Saturday, October 30, 2010

The Real Secret of the Super Rich?

I found an interesting series of blog articles, starting here:

What caught my interest isn't so much that this reveals any surprising secrets, but that it is a reasonable mathematical analysis of the value of education and ability explained in simple terms. Simplified, but it makes a good point all the same.

I am less certain about the author's holistic politics, which are also interesting. However, I don't really have the time or energy right now to evaluate this properly. I do see a certain appeal in his mathematical approach to politics, but I remain skeptical that this approach can't be manipulated to fit specific goals, rather than the math driving the policy.
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Saturday, October 23, 2010

Science Fail #1

I'm borrowing the schtick of another blogger, who has not been actively lately. I hope he won't mind?
The idea of a "Science Fail" is to post a statement comment that fails in a completely self-explanitory way. Editing on my part is not allowed; each quote must fail on its own merits, or lack thereof. Go see Dirty Harry's Science Fail blog for many shining examples.

So what is this, Reality Show science? Leave to the Americans to get data by blowing something up or smashing something into something else. Keep this up and someday the Moon will be as livable as East Baghdad. (link to source)
If only Terraforming were that easy!

Found on
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Wednesday, October 13, 2010

Data Science, Science Data

Image Nature News
The latest Nature News has an article titled Computational Science: ... Error, describing the increasing difficulty scientists face as the computer programming required for research becomes more and more complex. I face a similar prob in my work. Much of the work I do requires a fair amount of database management as a precursor to the analysis. Most of this is basic SAS programming, with some tricky bits here and there, but it is all within reach of my programming skills. Most researchers don't have my programming skills (and with a BS in CoSci, many statisticians don't have my programming skills), which is one of the reasons they might come in for statistical help in the first place. Database management is an important skill for an applied statistician, but it is not my primary skill ("Dammit Jim, I've a statistician, not a bricklayer").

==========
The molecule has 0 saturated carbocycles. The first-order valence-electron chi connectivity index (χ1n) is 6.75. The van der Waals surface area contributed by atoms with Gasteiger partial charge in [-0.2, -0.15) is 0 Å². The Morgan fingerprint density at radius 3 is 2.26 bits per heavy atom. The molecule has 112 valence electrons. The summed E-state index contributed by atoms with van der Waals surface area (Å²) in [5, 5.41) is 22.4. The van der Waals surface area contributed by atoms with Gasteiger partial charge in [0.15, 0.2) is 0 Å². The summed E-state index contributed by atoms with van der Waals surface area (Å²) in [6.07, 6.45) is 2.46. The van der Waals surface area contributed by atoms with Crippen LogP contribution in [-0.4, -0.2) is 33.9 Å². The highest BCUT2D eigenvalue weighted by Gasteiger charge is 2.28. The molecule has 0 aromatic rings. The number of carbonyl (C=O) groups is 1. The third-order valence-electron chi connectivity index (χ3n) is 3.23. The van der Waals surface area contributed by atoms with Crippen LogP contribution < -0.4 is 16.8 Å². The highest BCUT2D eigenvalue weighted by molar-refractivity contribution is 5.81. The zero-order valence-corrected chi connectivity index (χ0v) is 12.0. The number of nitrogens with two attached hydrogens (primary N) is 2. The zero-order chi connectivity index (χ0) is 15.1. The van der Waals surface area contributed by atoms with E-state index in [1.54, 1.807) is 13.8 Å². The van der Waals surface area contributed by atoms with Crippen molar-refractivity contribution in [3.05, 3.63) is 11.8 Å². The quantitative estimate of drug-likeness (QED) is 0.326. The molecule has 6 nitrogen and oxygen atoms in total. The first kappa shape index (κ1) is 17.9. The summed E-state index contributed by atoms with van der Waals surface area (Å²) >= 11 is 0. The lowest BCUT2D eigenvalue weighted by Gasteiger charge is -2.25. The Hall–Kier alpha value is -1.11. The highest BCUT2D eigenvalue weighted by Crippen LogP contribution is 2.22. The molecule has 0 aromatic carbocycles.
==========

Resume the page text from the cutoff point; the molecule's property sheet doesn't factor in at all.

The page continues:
The point of this is not to blow my own horn, but that I have a set of skills for managing databases that is nearly independent of my statistical knowledge. The Nature News article points out the problems with programming skills, but the same problem exist with database skills: Some researchers don't understand the basics of recording data in an organized manner, and disorganized data can lead to as many problems as disorganized programming.

It is not too unusual for researchers to bring me data (typically in a spreadsheet), and sometime I spot specific problems that could be error in how they collected and recorded the data. This is fairly important, because if the data is wrong then my analysis will be too. Sometimes I can fix these errors for them, other times I have to have the researcher fix the problems, because it requires medical knowledge and familiarity with (or access to) the original data source to make the correction. Once these bugs have been ironed out, all it well and I do my statistical thing.

There is another sort of error though, and it is much more subtle. These are the errors in the data that don't really look like errors. When someone brings me their data and there is nothing obviously wrong, I probably don't question it, and proceed with the analysis. There are some common ways this might happen: cut & paste errors, "bad" sorts that scramble the data, inconsistency in data entry, all simple mistakes. Sometimes evidence of these errors shows up during my database management prep work or during the analysis itself. Obviously if a mistake is found, it gets fixed. However, if my experience with finding errors in the late stages of analysis is any indicator, then if seem likely that some of these errors are never found. The "garbage-in, garbage-out" principle applies, and some of the analyses I've produced were likely garbage, because the data was garbage.

The good news is this sort of error is unlikely to contribute much to the larger of body of scientific knowledge. By the nature of statistics (and with an assumption of some randomness) these subtle errors are unlikely to produce significant results, less likely to be in agreement with other published studies, and certainly unlikely to be verified by follow-up studies. The bad news is that some simple, perhaps even careless mistakes can ruin months or even years of research effort, which is a waste of effort.

Finally, this brings me that other set of skills: teaching. Whenever I have the opportunity to work with people who are starting off on new research projects, I try to teach the basic data-skills, the do's and don'ts, to help them get good data and do good research. Not everyone is interested in spreadsheets and databases, but it is not too hard to convince researchers that a little extra effort up front to get good data will pay dividends down the road when it comes to publications. It certainly pays me dividends when it comes to actually doing the statistical analysis - my primary skill - rather than spending hours (or days, or weeks) trying to track down what went wrong with the data, or unknowingly analyzing junk data.
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